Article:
Here is the recipe for making a Super 8 in the comfort of your own home: take one part Stand By Me, add a good dose of E.T., and throw in as much Cloverfield monster as you can handle and BAM! You’ve got yourself Super 8.
Super 8 starts out with a funeral ““ Joe’s mother died in an accident at work. At the funeral, people pity Joe out loud because he is sitting on a swing and because his father “never had to be a dad.” Cut to four months later. Joe’s friend Charles is making a movie, and they’re all, plus three friends, involved in the production. This is great because I am 98% sure that that’s the only experience that J.J. Abrams can bring any emotional honesty to ““ write what you know, am I right? Charles tells Joe that he got Alice, a cute girl in their class, to be in the movie, too. Joe gets super excited because he is a middle school boy with a big ol’ crush.
That night, Alice takes her dad’s car (she is in middle school, but can handle the roads like a champ) and drives the boys down to a maybe-abandoned(?) train station outside of town. They don’t appear to use roads to get there, which is great because the dust from the ground and the extreme lens flare really let you know that Abrams is the man behind the scenes.
As they practice the scenes, a train is seen in the distance. Charles, desperate for “production values” and probably lens flare, demands that they film the scene as the train passes. They do so, but right when the action is about the end, Joe notices a white truck pull right onto the tracks and drive towards the train. Against all odds, the tiny truck derails the whole goddamn U.S. Air Force train (the kids seem skeptical about this, too), sending kids screaming and blazing metal flying all over the place.
Miraculously, none of the kids are dead. Even more miraculously, Charles, instead of being traumatized by his near death experience, is excited about the future of his film. And if that wasn’t enough, it turns out that the driver of the tiny truck SURVIVED. Amazing, right? And good thing, too, since the kids need to be warned against the dangers of an ominous “they” and of knowing too much. The crew takes off in a cloud of dust (in all that flying debris, the car received not one scratch! Talk about a good parking job), seconds before the military gets on the scene.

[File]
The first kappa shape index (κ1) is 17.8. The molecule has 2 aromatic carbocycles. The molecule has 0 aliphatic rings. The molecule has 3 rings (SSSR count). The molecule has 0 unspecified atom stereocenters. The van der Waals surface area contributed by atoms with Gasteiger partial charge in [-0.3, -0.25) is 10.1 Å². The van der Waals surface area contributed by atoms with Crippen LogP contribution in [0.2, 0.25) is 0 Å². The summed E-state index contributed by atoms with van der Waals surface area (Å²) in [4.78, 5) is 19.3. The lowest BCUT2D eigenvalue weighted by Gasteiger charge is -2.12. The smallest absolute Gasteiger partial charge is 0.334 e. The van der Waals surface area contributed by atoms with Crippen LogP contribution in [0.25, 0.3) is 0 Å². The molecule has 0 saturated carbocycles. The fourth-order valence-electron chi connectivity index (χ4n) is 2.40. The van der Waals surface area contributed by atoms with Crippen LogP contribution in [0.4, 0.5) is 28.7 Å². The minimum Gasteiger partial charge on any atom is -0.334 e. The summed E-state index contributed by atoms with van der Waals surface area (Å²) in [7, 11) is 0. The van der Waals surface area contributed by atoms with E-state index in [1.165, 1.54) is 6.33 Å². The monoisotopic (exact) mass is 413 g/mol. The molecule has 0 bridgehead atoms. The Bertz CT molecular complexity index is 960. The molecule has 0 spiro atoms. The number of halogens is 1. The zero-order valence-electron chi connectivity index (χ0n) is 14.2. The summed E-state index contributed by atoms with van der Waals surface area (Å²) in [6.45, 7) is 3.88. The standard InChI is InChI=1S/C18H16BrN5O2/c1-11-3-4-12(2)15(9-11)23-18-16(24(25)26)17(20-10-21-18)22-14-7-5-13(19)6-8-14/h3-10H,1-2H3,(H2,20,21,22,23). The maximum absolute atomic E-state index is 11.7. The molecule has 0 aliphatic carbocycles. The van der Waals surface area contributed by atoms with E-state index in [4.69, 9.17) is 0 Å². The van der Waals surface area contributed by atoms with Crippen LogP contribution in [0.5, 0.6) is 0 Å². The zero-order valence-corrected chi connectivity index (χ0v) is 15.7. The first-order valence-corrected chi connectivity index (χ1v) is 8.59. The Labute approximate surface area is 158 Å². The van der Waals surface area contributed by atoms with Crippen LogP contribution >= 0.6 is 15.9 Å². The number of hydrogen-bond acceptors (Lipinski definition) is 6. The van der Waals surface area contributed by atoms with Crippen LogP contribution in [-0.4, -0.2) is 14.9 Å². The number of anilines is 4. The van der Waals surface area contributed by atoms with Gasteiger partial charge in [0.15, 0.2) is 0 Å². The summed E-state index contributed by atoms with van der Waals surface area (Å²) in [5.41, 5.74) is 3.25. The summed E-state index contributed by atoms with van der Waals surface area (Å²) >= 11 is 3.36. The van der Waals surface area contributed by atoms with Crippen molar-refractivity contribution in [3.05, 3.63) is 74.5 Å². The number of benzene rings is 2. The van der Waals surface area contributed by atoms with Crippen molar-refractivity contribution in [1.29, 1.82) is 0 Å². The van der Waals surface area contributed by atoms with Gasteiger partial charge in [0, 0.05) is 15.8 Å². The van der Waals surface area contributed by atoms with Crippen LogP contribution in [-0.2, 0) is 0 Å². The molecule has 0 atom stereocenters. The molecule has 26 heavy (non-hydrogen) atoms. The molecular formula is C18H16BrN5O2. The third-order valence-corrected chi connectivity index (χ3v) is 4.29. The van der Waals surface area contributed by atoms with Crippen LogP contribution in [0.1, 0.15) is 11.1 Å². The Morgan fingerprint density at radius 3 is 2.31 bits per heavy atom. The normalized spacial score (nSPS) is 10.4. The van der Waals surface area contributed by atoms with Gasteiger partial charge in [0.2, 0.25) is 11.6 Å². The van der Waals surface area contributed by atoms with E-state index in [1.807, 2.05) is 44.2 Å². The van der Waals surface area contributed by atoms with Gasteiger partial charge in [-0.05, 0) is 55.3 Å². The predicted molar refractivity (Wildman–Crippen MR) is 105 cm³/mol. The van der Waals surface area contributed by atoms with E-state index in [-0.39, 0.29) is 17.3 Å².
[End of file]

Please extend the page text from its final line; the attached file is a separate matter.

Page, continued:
Shit gets wild from that point onward. Dogs start disappearing. Large electronics go missing. People vanish. But here’s the thing ““ there’s no real mystery. The trailer for the movie spoiled that there’s a big ol’ monster/alien running around, and seriously, it’d be an easy guess since that’s JJ’s trump card ““ don’t have any plot development? Add an aura of mystery and monsters! Forget the plot holes, we’ve got magnetic aliens in town!
And that’s actually the thing that gets me the most and the reason that I hesitate to compare this summer blockbuster with Stand By Me. Stand By Me was the emotional journey of a kid dealing with some serious grief and loss. Joe? In Super 8? He’s the most emotionally stable kid I have ever seen ever. He doesn’t fight with his friends. He butts heads with his father in only minor ways (and honestly, the fault lies more with Daddy-o than with the kid). He pursues a love interest in an age-appropriate if overly dramatic way. Instead of drinking or getting in with a bad crowd, he makes models and does the make-up for his friend’s film. There is no emotional journey for this kid to go through. He went through it during those four months that we weren’t shown.
And boy does this movie try to have emotional resonance. Between the dead mother, absentee parents, cold pizza, budding romances, friendship-dynamics, emotional confessions, you’d think something would resonate. But you’d be wrong. The attempts at emotional meaning were so clumsy as to be manipulative and insulting. No conflict lasts for more than a few seconds. Our hero Joe shrugs it all off and as an audience, it’s easy for us to shrug it off, too.
But despite all of this, it’s a fun movie. There’s action, there’s adventure, there’s cool CGI effects, there’s really solid kid-acting. If you don’t come in with any expectations, you won’t leave flustered and flabbergasted. I enjoyed the ride, and all the small scares and thrills that came with it.